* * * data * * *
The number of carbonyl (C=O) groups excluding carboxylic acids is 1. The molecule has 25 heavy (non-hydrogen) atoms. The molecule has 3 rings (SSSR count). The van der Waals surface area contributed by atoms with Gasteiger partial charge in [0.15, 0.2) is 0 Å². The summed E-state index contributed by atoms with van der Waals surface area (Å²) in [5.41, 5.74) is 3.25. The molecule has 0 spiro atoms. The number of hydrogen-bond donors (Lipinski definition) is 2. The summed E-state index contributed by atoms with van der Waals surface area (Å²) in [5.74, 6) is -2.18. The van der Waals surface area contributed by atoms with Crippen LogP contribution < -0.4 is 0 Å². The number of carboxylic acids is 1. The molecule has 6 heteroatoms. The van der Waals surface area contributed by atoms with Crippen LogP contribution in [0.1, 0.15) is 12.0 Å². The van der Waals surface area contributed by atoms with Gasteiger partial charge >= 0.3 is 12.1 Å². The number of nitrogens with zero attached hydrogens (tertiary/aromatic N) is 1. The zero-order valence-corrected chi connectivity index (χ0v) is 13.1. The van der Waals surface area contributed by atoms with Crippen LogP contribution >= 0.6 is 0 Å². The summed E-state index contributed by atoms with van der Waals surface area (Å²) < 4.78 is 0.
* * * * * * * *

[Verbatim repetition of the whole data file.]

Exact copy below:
The number of carbonyl (C=O) groups excluding carboxylic acids is 1. The molecule has 25 heavy (non-hydrogen) atoms. The molecule has 3 rings (SSSR count). The van der Waals surface area contributed by atoms with Gasteiger partial charge in [0.15, 0.2) is 0 Å². The summed E-state index contributed by atoms with van der Waals surface area (Å²) in [5.41, 5.74) is 3.25. The molecule has 0 spiro atoms. The number of hydrogen-bond donors (Lipinski definition) is 2. The summed E-state index contributed by atoms with van der Waals surface area (Å²) in [5.74, 6) is -2.18. The van der Waals surface area contributed by atoms with Crippen LogP contribution < -0.4 is 0 Å². The number of carboxylic acids is 1. The molecule has 6 heteroatoms. The van der Waals surface area contributed by atoms with Crippen LogP contribution in [0.1, 0.15) is 12.0 Å². The van der Waals surface area contributed by atoms with Gasteiger partial charge >= 0.3 is 12.1 Å². The number of nitrogens with zero attached hydrogens (tertiary/aromatic N) is 1. The zero-order valence-corrected chi connectivity index (χ0v) is 13.1. The van der Waals surface area contributed by atoms with Crippen LogP contribution >= 0.6 is 0 Å². The summed E-state index contributed by atoms with van der Waals surface area (Å²) < 4.78 is 0.